“Sor-ry didn’t mean to raise your hackles,” Zola snarled.
“I didn’t mean to get upset. It’s just… I haven’t seen them for a long time, and I don’t even know if they’re still alive because of all the bombings.” Hana backed down, stuffing her hands as deep into her pockets as they could go. A crinkling at the edge of her fingers pricked Nat’s ears. She dug into her pocket and pulled it inside out. There was a hole in the material in the corner. She shoved the pocket back into the coat and wiggled her fingers into the hole to find the edge of a piece of paper. Pulling it out, she swallowed.
“Uh, guys, ‘think we got our first clue to where we’re heading,” Hana whispered, handing the sheet to Deck.
Number’s on the fridge. In an emergency,
call Uncle Gershwin
Flipping the paper over, he noted a small aerial picture of a sprawling campus and a little red bubble. “Know where this is?” He pointed to the red bubble.
“Sort of. I don’t know any Uncle Gershwin. Mom and dad were weird. Adopted parents, kinda. I don’t have the number,” Hana murmured to herself.
“Not like the phone system was working anyway. Think this is where we can go to get this fixed?” He handed the slip of paper back to the black-haired woman.
“Maybe. But what if this is the wrong place?” Hana asked him, searching his face, her eyes darker than usual in the grey afternoon.
“If they’re still there, then we get it fixed. If they’re not, then they’re not there, and we find another way,” Nat tried for reassuring. She caught his eye and gave him a soft smile.
The wolf, ever-present, watched her interaction with interest. In a flash, it pushed, demanding to be forward. Nat turned from her gaze and swore under his breath. He would need to formulate a defence against the creature to keep her safe from himself. The screaming headache at the back of his skull as the wolf raged inside of him caused his heart to stutter.
They trotted through the wavers in the hills, chipped asphalt and blasted concrete twisting treads. The plains and hills of rotting grass passed with the rotation of the sun veiled by cold clouds. Pine sentries interspersed with giant oak guardians pierced the cape of darkness rising on the ridge.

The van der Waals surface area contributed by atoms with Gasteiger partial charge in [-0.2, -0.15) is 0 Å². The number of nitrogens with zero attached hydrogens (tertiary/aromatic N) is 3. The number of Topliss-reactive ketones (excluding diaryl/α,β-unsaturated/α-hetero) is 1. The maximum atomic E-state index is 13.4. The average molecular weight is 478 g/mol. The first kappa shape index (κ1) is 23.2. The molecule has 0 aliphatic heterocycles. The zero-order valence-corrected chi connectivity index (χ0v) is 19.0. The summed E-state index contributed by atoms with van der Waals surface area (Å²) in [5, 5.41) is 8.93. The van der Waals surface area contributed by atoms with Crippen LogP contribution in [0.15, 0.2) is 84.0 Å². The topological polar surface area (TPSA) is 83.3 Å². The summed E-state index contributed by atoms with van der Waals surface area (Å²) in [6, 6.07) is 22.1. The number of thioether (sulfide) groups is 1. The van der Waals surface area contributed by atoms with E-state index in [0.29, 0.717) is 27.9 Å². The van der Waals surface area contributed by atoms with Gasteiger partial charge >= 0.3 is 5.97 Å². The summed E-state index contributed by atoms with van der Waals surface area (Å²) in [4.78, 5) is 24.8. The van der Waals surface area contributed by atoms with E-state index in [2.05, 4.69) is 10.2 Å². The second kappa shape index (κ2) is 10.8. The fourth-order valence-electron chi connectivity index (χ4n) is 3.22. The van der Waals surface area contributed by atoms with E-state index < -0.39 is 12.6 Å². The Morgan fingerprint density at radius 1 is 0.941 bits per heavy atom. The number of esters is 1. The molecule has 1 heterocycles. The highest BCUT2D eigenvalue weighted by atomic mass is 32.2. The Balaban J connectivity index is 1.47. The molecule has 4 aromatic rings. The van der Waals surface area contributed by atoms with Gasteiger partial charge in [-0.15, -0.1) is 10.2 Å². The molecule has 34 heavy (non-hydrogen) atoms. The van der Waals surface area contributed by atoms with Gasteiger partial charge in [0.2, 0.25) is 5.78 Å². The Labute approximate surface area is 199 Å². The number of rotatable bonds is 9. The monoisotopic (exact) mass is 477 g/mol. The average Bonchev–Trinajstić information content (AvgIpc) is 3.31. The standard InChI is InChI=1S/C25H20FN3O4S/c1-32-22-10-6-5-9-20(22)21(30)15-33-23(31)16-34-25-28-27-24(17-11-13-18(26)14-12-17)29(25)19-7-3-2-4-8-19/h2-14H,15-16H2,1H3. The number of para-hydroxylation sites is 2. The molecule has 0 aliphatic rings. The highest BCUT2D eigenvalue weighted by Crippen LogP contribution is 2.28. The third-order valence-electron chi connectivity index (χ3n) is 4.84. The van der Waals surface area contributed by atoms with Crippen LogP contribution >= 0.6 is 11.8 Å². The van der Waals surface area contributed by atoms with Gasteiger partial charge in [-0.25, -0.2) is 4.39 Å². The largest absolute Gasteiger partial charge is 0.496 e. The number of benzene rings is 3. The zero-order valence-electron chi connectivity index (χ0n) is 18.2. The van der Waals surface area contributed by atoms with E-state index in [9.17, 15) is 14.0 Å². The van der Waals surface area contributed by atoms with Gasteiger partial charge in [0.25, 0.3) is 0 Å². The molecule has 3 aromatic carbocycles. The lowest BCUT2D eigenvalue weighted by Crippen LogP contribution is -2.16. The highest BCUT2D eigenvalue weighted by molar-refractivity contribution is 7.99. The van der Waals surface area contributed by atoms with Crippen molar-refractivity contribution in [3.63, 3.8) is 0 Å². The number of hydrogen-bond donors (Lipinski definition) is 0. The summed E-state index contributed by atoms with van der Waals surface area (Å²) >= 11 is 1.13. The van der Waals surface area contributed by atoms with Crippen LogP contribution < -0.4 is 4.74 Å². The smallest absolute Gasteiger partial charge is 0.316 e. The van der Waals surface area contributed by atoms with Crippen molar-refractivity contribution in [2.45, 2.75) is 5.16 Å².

Hana shifted her coat against the hump of her shoulders, her eyes darting through the woods like a rabbit escaping a hawk. The wolf nudged Nat to watch her furtive movements, her displeased fixation. Her unease slipped his spine as needles on a vine.
The group wound through game trails, deep into creeks and gullies. Freshwater dribbled beneath thin ice, and washed down moss faces to swirl in frozen stalagmites. Steam rose near the end of the ravine, an outcrop of flat land sat in the cloud beneath the top of the gully. Approaching the steam, ice melted, and the temperature thawed their fingers.
“Looks like we hit heaven, guys!” Benj approached the water, dipping a finger in to find the spring that met the melt to be hot. Deck caught him by the back of the coat collar before he could fall in.
“We need to be careful in times like these, Benj. What if that’s contaminated, or we contaminate it?” Deck hissed. “We need to set up the tent, get a fire built, and find food if we can before we get comfortable.”
“So, we strip out of clothes and then go swimming. I don’t think that anything dangerous is going to be able to live in such a hot environment for any sustained period of time; anyways, we all need a good bath. I mean, archeaos could live in it, but they’ll die once we get out in the cold.” Benj shrugged out his grasp to take the ground tarp Yeller held out to him. The guys scuttled up the side of the outcropping to the flat land and pegged down the tent while the women poked around the edges of the hot spring for out-of-season crawdads.